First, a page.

On November 8, 1994, 59 percent of California voters approve Proposition 187, banning undocumented immigrants from using the state’s major public services. Despite its wide margin of victory, the ballot measure never takes effect.
In 1994, California, the home of Presidents Richard Nixon and Ronald Reagan, was not yet the Democratic stronghold many now consider it to be. A popular destination for immigrants from both Latin America and Asia, its demographics changed dramatically in the second half of the century, but neither Republicans nor Democrats won a decisive share of these newcomers’ votes. That would change after a group of Republican activists and state-level legislators, responding to the state’s economic slump and the presence of over a million undocumented immigrants, decided to launch the campaign for what became Prop 187.
In the name of saving taxpayer money, the proposition prohibited the undocumented from accessing basic public services such as non-emergency health care and both primary and secondary education. It also required public servants like medical professionals and teachers to monitor and report on the immigration status of those under their charge.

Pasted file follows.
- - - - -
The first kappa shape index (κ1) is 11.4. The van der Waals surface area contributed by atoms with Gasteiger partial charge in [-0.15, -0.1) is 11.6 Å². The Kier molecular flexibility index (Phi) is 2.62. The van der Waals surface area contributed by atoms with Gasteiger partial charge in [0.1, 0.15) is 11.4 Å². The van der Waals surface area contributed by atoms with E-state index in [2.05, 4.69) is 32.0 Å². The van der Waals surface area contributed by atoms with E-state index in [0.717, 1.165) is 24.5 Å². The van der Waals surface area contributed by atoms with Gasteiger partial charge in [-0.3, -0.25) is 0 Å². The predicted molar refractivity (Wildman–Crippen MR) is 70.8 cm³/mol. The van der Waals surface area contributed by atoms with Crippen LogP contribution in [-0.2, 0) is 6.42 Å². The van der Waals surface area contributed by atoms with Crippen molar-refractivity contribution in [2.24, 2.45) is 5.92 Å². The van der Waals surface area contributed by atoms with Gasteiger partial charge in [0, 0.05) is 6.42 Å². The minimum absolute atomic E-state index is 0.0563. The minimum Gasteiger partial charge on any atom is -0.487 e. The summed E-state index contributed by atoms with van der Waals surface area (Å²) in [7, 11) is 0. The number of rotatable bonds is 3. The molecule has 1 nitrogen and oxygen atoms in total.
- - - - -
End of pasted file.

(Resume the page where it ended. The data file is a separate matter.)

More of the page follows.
Although public support was high from the start, the threat of barring over a million California residents from basic public services stirred up vocal opposition. As Republican Governor Pete Wilson’s campaign used the threat of immigration in an attempt to scare voters, 70,000 people marched against 187 in downtown Los Angeles, and 10,000 public school students walked out of class on November 2, just days before the vote. The measure’s passage on November 8 was an entirely symbolic and short-lived victory for conservatives.
Within a week, a legal challenge had prevented the new law from taking effect—it was held up in the appeals process until 1999, when a Democratic governor dropped the state’s appeal. Studies have since shown that Proposition 187 played a key role in galvanizing immigrants’ rights activists and pushing Latinx and Asian voters away from the California Republican Party. Over the next decade, 66 percent of newly-registered California voters were Latinx and another 23 percent were Asian. In the same period, Republicans went from holding roughly half of elected offices in the state to less than a quarter. California has since formally repealed Prop 187 and enacted some of the United States’ most sweeping protections for the undocumented.